Size of bitcoin ransomware market 'overhyped' in the media

The rise of bitcoin ransomware attacks has been covered extensively in the media in the past 12 to 18 months. One pundit has even suggested that one of the reasons why the price of bitcoin has rallied so much is because companies are stockpiling bitcoin to mitigate the effects of potential future ransomware attacks.

However, a new study suggests that the media hype surrounding ransomware attacks that use bitcoin as a payment method is not merited in light of the comparatively small market size of these cyber attacks.

The actual size of the bitcoin ransomware market

According to a study titled ‘Ransomware Payments in the Bitcoin Ecosystem’, researchers estimated the market for bitcoin ransomware payments was only $12.8 million. This shows that the actual financial impact of bitcoin ransomware attacks has been minimal.

While the rise in ransomware attacks has greatly disrupted the functioning of businesses and public sector institutions, the reality is that the economic significance of bitcoin ransomware attacks is much less than it may seem.

“We […] find that the market is highly skewed, dominated by [only] a few […] players. From these findings, we conclude that the total ransom amounts gathered through ransomware attacks are relatively low compared to the hype surrounding this issue,” the researchers stated.

Different forms of bitcoin ransomware

To analyze the bitcoin ransomware market, the researchers gathered information on bitcoin transaction related to ransomware attacks based on their footprint on the Bitcoin blockchain and have used the GraphSense cryptocurrency analytics platform to investigate bitcoin ransomware attacks’ financial flows.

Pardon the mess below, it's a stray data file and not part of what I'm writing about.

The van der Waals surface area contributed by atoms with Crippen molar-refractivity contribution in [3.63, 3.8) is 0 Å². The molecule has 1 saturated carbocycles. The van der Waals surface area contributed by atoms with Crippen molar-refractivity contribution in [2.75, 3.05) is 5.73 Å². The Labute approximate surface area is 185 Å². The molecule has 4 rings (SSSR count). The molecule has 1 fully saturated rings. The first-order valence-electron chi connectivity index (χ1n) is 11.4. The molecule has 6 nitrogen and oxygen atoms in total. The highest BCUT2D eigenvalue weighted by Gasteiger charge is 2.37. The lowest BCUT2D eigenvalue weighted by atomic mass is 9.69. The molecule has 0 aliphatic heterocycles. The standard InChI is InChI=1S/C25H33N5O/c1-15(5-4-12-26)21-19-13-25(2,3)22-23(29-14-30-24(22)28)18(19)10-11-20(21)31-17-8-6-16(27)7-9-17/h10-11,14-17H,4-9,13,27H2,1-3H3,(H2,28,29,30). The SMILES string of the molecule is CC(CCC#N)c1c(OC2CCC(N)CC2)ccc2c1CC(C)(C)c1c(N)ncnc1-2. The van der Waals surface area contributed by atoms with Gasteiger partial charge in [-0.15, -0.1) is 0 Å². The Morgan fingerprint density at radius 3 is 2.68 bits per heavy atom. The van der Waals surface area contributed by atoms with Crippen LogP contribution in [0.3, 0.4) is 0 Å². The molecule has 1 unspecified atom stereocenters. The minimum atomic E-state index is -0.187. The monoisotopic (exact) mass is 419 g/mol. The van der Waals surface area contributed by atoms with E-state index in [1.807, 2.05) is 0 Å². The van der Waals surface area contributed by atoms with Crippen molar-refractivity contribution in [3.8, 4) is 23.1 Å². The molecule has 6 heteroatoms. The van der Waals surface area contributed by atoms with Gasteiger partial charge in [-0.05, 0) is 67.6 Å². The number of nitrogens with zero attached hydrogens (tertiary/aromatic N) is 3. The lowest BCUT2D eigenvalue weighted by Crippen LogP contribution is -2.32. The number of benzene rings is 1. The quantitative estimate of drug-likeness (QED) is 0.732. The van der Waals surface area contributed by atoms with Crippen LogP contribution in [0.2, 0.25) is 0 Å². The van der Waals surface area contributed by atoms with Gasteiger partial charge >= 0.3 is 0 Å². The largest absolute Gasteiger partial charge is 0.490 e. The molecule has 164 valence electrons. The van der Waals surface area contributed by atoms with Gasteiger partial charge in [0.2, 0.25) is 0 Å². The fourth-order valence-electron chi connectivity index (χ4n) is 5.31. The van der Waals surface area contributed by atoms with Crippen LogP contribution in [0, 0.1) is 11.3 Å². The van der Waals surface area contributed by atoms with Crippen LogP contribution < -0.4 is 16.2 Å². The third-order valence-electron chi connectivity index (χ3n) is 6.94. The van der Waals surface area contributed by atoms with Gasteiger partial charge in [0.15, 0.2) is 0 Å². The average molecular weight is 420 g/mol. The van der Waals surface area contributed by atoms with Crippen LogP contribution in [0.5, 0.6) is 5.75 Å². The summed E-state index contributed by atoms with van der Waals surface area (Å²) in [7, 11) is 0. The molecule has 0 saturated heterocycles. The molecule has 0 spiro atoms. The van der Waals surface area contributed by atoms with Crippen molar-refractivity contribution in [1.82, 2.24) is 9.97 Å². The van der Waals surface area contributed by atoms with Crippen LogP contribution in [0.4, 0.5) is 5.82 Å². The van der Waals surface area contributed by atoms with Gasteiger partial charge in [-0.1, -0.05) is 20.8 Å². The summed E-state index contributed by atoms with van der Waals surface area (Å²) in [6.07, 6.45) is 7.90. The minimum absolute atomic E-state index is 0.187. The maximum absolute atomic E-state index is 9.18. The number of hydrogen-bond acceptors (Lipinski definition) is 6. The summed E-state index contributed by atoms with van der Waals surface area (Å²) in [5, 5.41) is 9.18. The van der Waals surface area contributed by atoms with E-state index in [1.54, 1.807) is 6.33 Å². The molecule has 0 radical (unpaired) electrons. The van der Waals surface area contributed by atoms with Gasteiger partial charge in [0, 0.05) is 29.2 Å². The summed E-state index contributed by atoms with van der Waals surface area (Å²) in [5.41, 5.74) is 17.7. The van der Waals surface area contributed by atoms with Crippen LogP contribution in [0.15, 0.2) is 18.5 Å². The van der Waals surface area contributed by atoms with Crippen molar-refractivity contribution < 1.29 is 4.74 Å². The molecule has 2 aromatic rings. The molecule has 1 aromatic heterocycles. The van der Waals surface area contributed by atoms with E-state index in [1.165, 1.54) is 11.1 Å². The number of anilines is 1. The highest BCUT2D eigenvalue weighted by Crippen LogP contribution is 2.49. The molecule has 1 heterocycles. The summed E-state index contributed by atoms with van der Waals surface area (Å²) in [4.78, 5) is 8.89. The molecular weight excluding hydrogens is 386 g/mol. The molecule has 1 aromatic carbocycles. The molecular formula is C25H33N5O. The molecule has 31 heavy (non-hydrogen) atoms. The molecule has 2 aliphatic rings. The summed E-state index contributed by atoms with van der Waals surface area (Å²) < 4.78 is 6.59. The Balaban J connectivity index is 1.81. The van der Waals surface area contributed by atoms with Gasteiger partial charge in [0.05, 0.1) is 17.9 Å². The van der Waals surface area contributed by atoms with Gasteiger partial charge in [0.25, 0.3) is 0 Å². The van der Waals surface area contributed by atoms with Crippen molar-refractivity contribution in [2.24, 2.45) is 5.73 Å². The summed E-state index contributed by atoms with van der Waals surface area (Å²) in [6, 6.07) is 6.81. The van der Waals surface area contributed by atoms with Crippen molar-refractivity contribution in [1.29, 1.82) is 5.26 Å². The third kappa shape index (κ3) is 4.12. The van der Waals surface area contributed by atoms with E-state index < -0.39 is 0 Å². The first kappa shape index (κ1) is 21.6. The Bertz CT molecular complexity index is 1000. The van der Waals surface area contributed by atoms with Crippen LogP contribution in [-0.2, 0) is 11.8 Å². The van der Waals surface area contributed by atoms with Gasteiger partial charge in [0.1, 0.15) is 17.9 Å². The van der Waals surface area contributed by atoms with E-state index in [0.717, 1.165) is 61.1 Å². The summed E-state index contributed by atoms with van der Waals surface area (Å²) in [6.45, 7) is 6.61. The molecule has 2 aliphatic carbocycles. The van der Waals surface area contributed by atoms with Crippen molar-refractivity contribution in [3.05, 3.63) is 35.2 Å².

The researchers have found that there are two common modes of ransomware attacks. The first mode locks users out of their devices by disabling their operating system. When the user attempts to launch his or his device, a ransom note appears requiring a payment in cryptocurrency to be transferred for the device to function again. The second mode of attack is more technologically advanced and makes use of cryptography. A user’s files are encrypted and the decryption key can only be accessed upon payment of the ransom.

Furthermore, the researchers have found that there are 505 known ransomware families of which almost all demand bitcoin (BTC) as the ransom payment currency and that the use of cryptocurrency tumblers, also known as coin mixers, is a common method for laundering the illicit funds. Gambling sites and bitcoin exchanges are also being used by attackers to launder their ransom bounties.

After analyzing the financial impact of 35 ransomware families between 2013 and 2017, the researchers found that “the minimum worth of the market for ransom payments represents $12,768,536 (22,967.54 BTC),” and that “the ransomware market is dominated by a few kingpins.”

The researchers also found that the initiatives that have been developed by the cybersecurity community, such as “No More Ransom!”, which make ransomware decryption tools freely available, have had a positive impact on mitigating the economic impact of these attacks.

Despite small size of ransomware market, attacks are still disrupting

An analysis of the WannaCry ransomware attack in May 2017 showed that the attackers only ended up earning around $140,000 in bitcoin as most of their victims decided not to pay.

Nonetheless, despite the modest economic impact of the attack, it caused havoc for businesses and public sector institutions such as hospitals in the UK and the German railway network. Hence, while the actual amount of ransom payments that have been processed were tiny, the impact of these attacks was felt strongly by those affected.

The researchers agree that their “observations do not mean that the ransomware threat should be underestimated. Although the minimum worth of the market for ransom payments – taking into account 35 families – is a relatively modest amount (about $12 million) compared to the hype surrounding the issue, the overall direct and indirect damages they caused to individual and organizational victims are much higher.”

Source: Read Full Article